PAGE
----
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How are you and your company going to commemorate and celebrate Juneteenth this year? Before diving in and highlighting what companies are doing, we want to share an important framing, inspired by a LinkedIn post by Aaisha Joseph: no amount of PR-friendly corporate statements or flashy moves will make up for investing the time, effort, and money in pursuing actively anti-racist policies at work. That means that without a thorough policy review for unfair hiring, evaluation, or promotion policies; without doing a salary analysis and salary adjustments to identify and close the wage gap between Black and white employees; without asking for diverse slates of candidates in your hiring and creating environments for those candidates to succeed and move up the ranks of your organization; and without putting Black employees in leadership positions (and ensuring they're not pushed off the "glass cliff" while doing it), saying you're anti-racist—or celebrating Juneteenth—isn't enough. It's a start. But we all need to push our companies to keep going long beyond that. That being said, you can take a look at ways that some companies are acknowledging their mistakes and making steps to create more inclusive workplaces by commemorating #Juneteenth: https://bit.ly/3q3RjpY

Some people understand Juneteenth as the celebration of the end of slavery. But that's not quite it. Abraham Lincoln issued the Emancipation Proclamation on January 1, 1863. That was technically the day slavery ended in the U.S. But enslaved people in Texas didn't know that until two and a half years later, on June 19, 1865, when Union General Gordon Granger arrived in Galveston, Texas and told still-enslaved Black people there of their freedom and of the end of the Civil War. The day turned into an important holiday for the Black community in Texas and beyond, particularly so after 1872, when a group of Black community leaders bought 10 acres of land in Houston and created Emancipation Park. Now, big cities—including Atlanta, Washington D.C., and Houston—hold large events, parades, and festivals celebrating the day, and individual families and communities often gather to share food and celebrate. As of Thursday, June 17, 2021, Juneteenth is, finally, *officially* a federal U.S. holiday. #juneteenth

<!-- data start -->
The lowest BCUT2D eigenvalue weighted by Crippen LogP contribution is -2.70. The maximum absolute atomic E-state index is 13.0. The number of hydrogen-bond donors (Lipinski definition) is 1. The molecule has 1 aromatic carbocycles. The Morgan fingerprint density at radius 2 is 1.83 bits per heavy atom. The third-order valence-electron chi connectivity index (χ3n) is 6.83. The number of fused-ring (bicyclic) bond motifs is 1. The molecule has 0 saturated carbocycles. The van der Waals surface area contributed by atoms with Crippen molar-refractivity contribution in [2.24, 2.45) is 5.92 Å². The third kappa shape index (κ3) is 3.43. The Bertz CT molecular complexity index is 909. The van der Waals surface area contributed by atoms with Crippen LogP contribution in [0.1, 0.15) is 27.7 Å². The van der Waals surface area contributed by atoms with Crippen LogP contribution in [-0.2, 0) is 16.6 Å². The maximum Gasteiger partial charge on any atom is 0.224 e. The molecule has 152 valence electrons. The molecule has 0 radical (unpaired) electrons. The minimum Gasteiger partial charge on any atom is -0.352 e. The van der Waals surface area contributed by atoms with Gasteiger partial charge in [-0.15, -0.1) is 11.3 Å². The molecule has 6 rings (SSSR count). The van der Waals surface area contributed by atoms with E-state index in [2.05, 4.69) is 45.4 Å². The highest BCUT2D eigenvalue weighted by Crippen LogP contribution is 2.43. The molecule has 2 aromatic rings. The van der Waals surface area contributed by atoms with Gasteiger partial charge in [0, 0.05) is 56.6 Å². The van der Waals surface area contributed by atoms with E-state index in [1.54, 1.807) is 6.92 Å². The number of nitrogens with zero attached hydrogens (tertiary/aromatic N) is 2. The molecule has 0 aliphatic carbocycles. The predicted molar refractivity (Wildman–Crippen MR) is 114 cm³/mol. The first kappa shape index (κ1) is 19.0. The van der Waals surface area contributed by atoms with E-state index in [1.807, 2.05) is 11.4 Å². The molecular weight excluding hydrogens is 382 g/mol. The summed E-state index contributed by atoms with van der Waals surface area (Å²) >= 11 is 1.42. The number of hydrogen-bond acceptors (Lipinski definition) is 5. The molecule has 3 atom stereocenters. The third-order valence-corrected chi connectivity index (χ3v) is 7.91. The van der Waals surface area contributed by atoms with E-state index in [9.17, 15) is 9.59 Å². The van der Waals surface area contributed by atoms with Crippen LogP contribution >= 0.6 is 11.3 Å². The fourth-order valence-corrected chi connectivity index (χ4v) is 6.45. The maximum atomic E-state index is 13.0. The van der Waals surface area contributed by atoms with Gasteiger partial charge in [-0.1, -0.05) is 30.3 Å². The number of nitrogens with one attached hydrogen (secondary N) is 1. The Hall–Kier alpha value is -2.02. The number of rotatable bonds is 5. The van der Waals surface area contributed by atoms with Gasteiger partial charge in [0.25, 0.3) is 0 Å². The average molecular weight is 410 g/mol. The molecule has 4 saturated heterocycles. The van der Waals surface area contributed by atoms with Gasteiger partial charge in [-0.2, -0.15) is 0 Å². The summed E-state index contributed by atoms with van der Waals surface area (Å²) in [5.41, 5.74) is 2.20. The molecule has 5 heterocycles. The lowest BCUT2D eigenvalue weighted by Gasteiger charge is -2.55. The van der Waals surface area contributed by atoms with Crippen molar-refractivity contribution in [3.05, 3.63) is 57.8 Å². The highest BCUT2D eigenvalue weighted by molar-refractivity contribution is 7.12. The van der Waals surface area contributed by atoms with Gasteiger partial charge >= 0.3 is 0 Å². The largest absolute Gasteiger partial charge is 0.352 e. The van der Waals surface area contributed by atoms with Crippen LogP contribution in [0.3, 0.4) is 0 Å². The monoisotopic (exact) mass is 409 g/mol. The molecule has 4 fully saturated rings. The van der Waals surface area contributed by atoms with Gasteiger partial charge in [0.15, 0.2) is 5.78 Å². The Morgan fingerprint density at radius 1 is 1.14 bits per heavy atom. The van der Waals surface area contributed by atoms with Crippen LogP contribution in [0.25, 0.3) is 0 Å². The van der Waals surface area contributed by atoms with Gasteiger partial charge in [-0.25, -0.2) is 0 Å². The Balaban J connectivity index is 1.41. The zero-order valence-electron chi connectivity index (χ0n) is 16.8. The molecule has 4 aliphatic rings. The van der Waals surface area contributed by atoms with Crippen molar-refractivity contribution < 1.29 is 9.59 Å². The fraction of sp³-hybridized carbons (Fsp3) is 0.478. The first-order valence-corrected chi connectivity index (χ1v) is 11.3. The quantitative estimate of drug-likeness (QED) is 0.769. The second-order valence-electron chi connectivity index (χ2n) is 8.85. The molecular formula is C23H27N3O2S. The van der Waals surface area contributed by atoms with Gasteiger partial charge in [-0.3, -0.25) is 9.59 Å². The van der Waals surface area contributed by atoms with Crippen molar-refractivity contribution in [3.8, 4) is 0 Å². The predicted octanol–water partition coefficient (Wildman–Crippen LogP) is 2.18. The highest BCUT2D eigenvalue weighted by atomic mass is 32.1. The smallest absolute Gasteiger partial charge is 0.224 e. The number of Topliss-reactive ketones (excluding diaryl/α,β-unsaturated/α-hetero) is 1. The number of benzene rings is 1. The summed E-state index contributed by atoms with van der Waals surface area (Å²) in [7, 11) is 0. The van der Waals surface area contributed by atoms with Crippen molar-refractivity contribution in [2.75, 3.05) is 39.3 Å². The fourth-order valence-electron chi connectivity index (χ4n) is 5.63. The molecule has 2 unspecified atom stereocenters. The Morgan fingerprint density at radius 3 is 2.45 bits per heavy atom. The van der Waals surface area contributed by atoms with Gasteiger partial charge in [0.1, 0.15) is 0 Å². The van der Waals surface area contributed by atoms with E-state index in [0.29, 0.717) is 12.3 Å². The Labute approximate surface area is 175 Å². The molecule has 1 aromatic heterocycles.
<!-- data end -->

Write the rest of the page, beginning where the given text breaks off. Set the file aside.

Opal Lee, 94-year-old “Grandmother of Juneteenth,” spent over 40 years marching across the U.S. to make #Juneteenth a national holiday and was witness at this week’s bill signing.